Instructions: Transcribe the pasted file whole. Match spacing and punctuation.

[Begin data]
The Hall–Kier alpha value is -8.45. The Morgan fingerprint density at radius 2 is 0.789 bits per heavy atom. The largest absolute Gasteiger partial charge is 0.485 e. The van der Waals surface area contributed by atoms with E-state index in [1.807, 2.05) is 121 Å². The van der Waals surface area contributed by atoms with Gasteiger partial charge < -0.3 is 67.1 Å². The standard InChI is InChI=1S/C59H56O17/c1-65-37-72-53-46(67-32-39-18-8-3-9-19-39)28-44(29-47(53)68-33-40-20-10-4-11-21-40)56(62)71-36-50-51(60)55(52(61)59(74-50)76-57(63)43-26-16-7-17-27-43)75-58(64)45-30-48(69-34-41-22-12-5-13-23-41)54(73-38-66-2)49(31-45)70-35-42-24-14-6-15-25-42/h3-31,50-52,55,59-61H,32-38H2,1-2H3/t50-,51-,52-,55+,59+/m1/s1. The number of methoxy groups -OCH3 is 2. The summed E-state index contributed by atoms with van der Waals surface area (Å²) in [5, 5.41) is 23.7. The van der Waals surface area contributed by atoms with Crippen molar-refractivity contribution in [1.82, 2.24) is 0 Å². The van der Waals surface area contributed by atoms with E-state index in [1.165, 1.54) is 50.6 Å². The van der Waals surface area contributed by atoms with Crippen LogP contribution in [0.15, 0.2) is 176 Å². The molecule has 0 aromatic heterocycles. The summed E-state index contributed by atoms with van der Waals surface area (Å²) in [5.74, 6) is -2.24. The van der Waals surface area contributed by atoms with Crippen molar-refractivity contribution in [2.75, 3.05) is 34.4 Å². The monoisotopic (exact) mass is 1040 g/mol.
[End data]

The Hall–Kier alpha value is -8.45. The Morgan fingerprint density at radius 2 is 0.789 bits per heavy atom. The largest absolute Gasteiger partial charge is 0.485 e. The van der Waals surface area contributed by atoms with E-state index in [1.807, 2.05) is 121 Å². The van der Waals surface area contributed by atoms with Gasteiger partial charge < -0.3 is 67.1 Å². The standard InChI is InChI=1S/C59H56O17/c1-65-37-72-53-46(67-32-39-18-8-3-9-19-39)28-44(29-47(53)68-33-40-20-10-4-11-21-40)56(62)71-36-50-51(60)55(52(61)59(74-50)76-57(63)43-26-16-7-17-27-43)75-58(64)45-30-48(69-34-41-22-12-5-13-23-41)54(73-38-66-2)49(31-45)70-35-42-24-14-6-15-25-42/h3-31,50-52,55,59-61H,32-38H2,1-2H3/t50-,51-,52-,55+,59+/m1/s1. The number of methoxy groups -OCH3 is 2. The summed E-state index contributed by atoms with van der Waals surface area (Å²) in [5, 5.41) is 23.7. The van der Waals surface area contributed by atoms with Crippen molar-refractivity contribution in [1.82, 2.24) is 0 Å². The van der Waals surface area contributed by atoms with E-state index in [1.165, 1.54) is 50.6 Å². The van der Waals surface area contributed by atoms with Crippen LogP contribution in [0.15, 0.2) is 176 Å². The molecule has 0 aromatic heterocycles. The summed E-state index contributed by atoms with van der Waals surface area (Å²) in [5.74, 6) is -2.24. The van der Waals surface area contributed by atoms with Crippen molar-refractivity contribution in [2.75, 3.05) is 34.4 Å². The monoisotopic (exact) mass is 1040 g/mol.